The next morning, my vision was a lot better as evidenced by the tweet from my iPhone. Shortly after, my mom drove me to my eye doctor's office for a 1-day checkup. The results were surprising.

Friday night was one of the most painful. Saturday wasn't very painful, but my eyesight was very blurry. That afternoon, it was hard to keep my eyes open. Every time I tried to open them, I felt like I had to sneeze. Fortunately, I was able to watch the Nuggets game. I couldn't see players' numbers, but I was able to see Melo's last-second 3-pointer to win.

On Monday, I was able to drive to TLC for my 3-day checkup. Things were definitely blurry, but I didn't feel like it was dangerous for me to be behind the wheel. I was able to work on Monday, but I also had to increase my font sizes to 36pt and used a 30" monitor all day. OS X's Universal Access -> Zoom feature came in awful handy. That night, TV was a LOT clearer than the previous night, but it was still fuzzy.

What's it like now?
It's been almost 4 weeks and I'm very glad that I had the surgery done. I haven't felt any pain since the Sunday after surgery and I haven't had any issues with dryness. My vision does fluctuate from day-to-day. Some days I feel like I have super-hero vision and other days there's a halo around objects beyond 10 feet. According to my doctor, fluctuations are expected to continue for 6 months. I don't mind since it never gets bad enough to seem strange.

Now I enjoy not having to worry about glasses or contacts when traveling. I love waking up every morning and not having to do anything to improve my vision. I feel like I have more freedom in my life. Getting eye surgery is definitely one of the best things I've ever done.

Posted in General at Jun 03 2009, 12:46:18 AM MDT 7 Comments

Glad to hear everything went well. My wife had surgery last year and was very happy with the results as well.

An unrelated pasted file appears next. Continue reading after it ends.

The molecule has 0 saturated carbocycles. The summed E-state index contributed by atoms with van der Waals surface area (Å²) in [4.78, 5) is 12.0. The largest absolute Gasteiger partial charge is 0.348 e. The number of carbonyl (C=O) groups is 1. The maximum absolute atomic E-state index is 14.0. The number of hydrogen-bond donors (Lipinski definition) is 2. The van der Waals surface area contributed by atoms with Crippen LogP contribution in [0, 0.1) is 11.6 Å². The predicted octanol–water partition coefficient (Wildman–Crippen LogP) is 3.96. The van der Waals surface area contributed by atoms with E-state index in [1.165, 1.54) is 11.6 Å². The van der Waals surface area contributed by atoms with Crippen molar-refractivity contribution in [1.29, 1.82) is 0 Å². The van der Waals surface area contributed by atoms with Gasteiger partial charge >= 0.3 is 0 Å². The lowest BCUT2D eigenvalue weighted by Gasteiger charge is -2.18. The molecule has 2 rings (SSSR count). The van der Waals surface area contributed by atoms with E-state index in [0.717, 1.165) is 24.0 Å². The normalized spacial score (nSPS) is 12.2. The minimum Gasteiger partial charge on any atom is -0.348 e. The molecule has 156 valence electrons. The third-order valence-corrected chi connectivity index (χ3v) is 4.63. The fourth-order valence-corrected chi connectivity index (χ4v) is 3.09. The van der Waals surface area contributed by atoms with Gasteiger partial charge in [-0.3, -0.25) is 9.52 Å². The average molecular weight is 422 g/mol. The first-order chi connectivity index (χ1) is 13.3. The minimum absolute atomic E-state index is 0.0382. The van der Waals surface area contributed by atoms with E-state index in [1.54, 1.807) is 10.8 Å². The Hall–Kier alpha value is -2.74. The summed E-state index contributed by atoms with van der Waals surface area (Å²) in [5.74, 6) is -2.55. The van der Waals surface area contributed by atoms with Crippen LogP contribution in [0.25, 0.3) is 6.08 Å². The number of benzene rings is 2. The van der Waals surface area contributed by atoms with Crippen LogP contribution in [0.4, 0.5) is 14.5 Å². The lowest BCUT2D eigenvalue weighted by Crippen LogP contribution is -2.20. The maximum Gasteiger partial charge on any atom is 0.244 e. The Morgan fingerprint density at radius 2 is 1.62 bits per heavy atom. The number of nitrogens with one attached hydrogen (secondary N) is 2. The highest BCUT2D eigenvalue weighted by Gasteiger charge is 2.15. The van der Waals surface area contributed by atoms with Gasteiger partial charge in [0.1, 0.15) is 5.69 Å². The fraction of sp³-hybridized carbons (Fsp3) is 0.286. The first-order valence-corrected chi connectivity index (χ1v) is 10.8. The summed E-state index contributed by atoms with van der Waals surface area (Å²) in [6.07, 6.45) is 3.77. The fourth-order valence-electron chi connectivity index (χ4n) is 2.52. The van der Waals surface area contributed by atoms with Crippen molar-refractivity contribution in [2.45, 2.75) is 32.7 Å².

Posted by Ale on June 03, 2009 at 07:29 AM MDT #

Thanks god. I'm happy, your surgery is good and prefect. Good luck Matt.

Posted by Mohammad on June 03, 2009 at 08:25 AM MDT #

You are probably better off with PRK than LASIK. I had lasik done about 8 years ago, and I frequently wake up with dry eyes. Another side effect of lasik is that since they flap they cut out is smaller than the pupil, you'll see clearly in the day when the iris is mostly closed, but things get blurry in the evening the the iris opens, and the eye focuses both through where the laser shaped your cornea, and where it didn't.

There are several websites around discussing this issue, since it's not very often mentioned when one is sold a lasik operation. Another issue is that the flap in reality never properly heals, so in very rare cases, it might become dislocated.

Posted by Tor on June 03, 2009 at 09:42 AM MDT #

Great story and glad you're doing well as a result. The small bit about the previous patient making a comment upon leaving reminded me of a funny story as well. I was leaving from having had a "snip" procedure when I said something about "sorry if I upset the doctor about needing more local anesthetic mid-way". She said "oh no, not at all. some patients scream in terror at the pain" which she said as we entered the main waiting area. There were about six other guys waiting, all looking up in total fear. It was funny and awkward at the same time.

Posted by Dave on June 03, 2009 at 02:38 PM MDT #


Congratulations on a successful surgery! May your vision become and stay perfect.

Thank you very much for sharing all the details with such honesty and completeness. It's really interesting to read and provides priceless information. Seeing the actual "user experience" is a really great angle, complementary to all the academic or medical materials on these procedures. Thanks!

Posted by Yoav Shapira on June 03, 2009 at 02:48 PM MDT #

I love the bit about the hammer-and-bullet. I used a hammer (sans nail) on a .22 in my grandparent's driveway when I was 7 or 8. Seemed to me that it should be like hammering caps (I would do a whole roll at a time) but better. Took a bit of shrapnel in my cheek. The blood must have looked especially dramatic on my white t-shirt as I moved over to where they could see me through the front window as I screamed like hell.

Posted by Jim White on June 03, 2009 at 05:22 PM MDT #


I too was declined for Lasik and had to get PRK. Your recovery was smoother than mine.. I fully recovered, but you did so faster.

Interesting: I've forgotten the terminology, but the Dr said the results were perfect for the age 50+ in my future. I have one eye crystal clear for reading, and the other is eagle eye for distance. He said this may mean I won't have to wear reading glasses, which many 20/20 laser vision people have to do when they age.

Financially it was a wash.. I had expensive taste in lens/frames. Each pair costing about $500 and last two years, tops. All things being equal, I've already recouped my investment.

But the not wearing glasses is a priceless intangible.

Posted by Paul B on June 03, 2009 at 11:04 PM MDT #